In just the past few years, fears of deadly flu pandemics have turned the influenza-fighting drug called Tamiflu into a worldwide household name.
The World Health Organization has declared the antiviral an "essential medicine" like penicillin and ibuprofen. Since 2005, when bird flu spread globally, it has been prescribed to more than 18 million people in the U.S., including almost 7 million children.
During this year's busy flu season, Tamiflu is so popular that federal regulators recently warned of possible shortages of the liquid form often given to children.
But for all the hype, it's hardly a wonder drug. Medical experts internationally are debating whether its power against a virus that kills thousands annually was oversold.
At best, experts say, Tamiflu can shorten the misery of the flu by a day or so — which could make a big difference in the most vulnerable patients, such as frail seniors.
But at about $10 a pill it's expensive, and most people recover just fine without a drug whose reported harmful effects include rare but serious hallucinations in kids.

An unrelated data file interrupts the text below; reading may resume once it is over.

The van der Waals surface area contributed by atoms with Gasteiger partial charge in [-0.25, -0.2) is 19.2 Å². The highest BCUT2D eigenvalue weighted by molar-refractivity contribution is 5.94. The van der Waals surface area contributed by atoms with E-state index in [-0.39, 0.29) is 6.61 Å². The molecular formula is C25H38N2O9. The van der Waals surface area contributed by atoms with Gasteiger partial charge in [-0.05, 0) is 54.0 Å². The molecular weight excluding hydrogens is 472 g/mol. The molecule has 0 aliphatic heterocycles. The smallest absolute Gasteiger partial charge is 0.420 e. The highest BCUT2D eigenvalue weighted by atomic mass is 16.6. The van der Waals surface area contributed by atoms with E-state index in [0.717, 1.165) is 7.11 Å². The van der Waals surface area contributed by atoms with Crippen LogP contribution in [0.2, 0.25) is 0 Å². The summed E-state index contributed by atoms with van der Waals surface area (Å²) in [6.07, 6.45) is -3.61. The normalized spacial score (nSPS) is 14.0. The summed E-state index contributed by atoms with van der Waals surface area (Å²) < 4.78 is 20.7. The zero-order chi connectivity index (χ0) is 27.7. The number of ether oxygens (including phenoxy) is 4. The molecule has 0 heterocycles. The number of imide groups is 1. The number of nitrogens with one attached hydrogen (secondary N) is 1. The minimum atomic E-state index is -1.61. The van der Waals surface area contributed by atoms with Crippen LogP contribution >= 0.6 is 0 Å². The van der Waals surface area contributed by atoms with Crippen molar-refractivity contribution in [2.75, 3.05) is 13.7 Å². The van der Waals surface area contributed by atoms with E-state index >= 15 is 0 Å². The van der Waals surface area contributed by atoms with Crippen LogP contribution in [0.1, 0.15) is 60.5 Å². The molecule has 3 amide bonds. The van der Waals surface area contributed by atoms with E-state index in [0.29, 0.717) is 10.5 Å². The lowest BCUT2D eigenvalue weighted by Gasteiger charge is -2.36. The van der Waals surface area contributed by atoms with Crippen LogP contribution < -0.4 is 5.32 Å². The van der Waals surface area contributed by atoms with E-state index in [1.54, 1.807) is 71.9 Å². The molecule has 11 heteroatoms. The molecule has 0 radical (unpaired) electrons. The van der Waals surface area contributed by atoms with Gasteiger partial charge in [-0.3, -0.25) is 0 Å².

Still many Americans — encouraged by catchy TV ad campaigns — equate Tamiflu with instant relief.
"There is a perception that, 'I need this medicine to make it go away,' " said Dr. John Sosa, a family physician at the HealthPoint Medical Group's office in the Westchase area of Tampa. "Unfortunately, that's just not the case."
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Tamiflu is the brand name for oseltamavir, one of two antiviral drugs available in the United States to fight today's flu strains. Offered in pill and liquid form, it recently was approved for infants as young as 2 weeks.